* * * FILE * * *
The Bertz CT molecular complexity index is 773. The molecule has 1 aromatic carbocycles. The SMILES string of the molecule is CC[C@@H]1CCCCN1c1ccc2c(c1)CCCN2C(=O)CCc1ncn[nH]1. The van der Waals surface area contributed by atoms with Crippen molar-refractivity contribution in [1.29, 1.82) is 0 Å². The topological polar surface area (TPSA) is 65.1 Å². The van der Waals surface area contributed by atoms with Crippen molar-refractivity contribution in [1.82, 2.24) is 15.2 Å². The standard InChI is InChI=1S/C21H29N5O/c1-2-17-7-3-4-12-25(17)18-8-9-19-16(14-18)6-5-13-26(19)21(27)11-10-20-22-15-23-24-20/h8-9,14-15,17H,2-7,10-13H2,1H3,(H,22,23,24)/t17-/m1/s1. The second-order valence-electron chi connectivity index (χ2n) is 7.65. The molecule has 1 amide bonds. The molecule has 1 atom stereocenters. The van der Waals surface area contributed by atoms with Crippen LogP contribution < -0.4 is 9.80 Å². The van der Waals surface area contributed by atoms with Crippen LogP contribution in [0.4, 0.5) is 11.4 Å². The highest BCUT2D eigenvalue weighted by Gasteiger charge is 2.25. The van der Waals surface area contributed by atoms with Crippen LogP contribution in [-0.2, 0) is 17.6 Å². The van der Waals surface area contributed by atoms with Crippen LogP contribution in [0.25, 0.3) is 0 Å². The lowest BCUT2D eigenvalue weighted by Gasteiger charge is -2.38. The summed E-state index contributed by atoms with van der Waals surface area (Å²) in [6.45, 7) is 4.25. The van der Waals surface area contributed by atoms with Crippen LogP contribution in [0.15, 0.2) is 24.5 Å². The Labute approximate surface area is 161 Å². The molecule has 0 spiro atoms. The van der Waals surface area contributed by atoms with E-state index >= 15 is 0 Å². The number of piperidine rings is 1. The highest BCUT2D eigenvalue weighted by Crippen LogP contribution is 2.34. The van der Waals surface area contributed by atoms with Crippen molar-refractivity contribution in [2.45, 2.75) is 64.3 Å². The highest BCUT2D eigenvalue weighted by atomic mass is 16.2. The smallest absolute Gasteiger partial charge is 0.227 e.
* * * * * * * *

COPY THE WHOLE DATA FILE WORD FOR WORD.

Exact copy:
The Bertz CT molecular complexity index is 773. The molecule has 1 aromatic carbocycles. The SMILES string of the molecule is CC[C@@H]1CCCCN1c1ccc2c(c1)CCCN2C(=O)CCc1ncn[nH]1. The van der Waals surface area contributed by atoms with Crippen molar-refractivity contribution in [1.29, 1.82) is 0 Å². The topological polar surface area (TPSA) is 65.1 Å². The van der Waals surface area contributed by atoms with Crippen molar-refractivity contribution in [1.82, 2.24) is 15.2 Å². The standard InChI is InChI=1S/C21H29N5O/c1-2-17-7-3-4-12-25(17)18-8-9-19-16(14-18)6-5-13-26(19)21(27)11-10-20-22-15-23-24-20/h8-9,14-15,17H,2-7,10-13H2,1H3,(H,22,23,24)/t17-/m1/s1. The second-order valence-electron chi connectivity index (χ2n) is 7.65. The molecule has 1 amide bonds. The molecule has 1 atom stereocenters. The van der Waals surface area contributed by atoms with Crippen LogP contribution < -0.4 is 9.80 Å². The van der Waals surface area contributed by atoms with Crippen LogP contribution in [0.4, 0.5) is 11.4 Å². The highest BCUT2D eigenvalue weighted by Gasteiger charge is 2.25. The van der Waals surface area contributed by atoms with Crippen LogP contribution in [-0.2, 0) is 17.6 Å². The van der Waals surface area contributed by atoms with Crippen LogP contribution in [0.25, 0.3) is 0 Å². The lowest BCUT2D eigenvalue weighted by Gasteiger charge is -2.38. The summed E-state index contributed by atoms with van der Waals surface area (Å²) in [6.45, 7) is 4.25. The van der Waals surface area contributed by atoms with Crippen LogP contribution in [0.15, 0.2) is 24.5 Å². The Labute approximate surface area is 161 Å². The molecule has 0 spiro atoms. The van der Waals surface area contributed by atoms with E-state index >= 15 is 0 Å². The number of piperidine rings is 1. The highest BCUT2D eigenvalue weighted by Crippen LogP contribution is 2.34. The van der Waals surface area contributed by atoms with Crippen molar-refractivity contribution in [2.45, 2.75) is 64.3 Å². The highest BCUT2D eigenvalue weighted by atomic mass is 16.2. The smallest absolute Gasteiger partial charge is 0.227 e.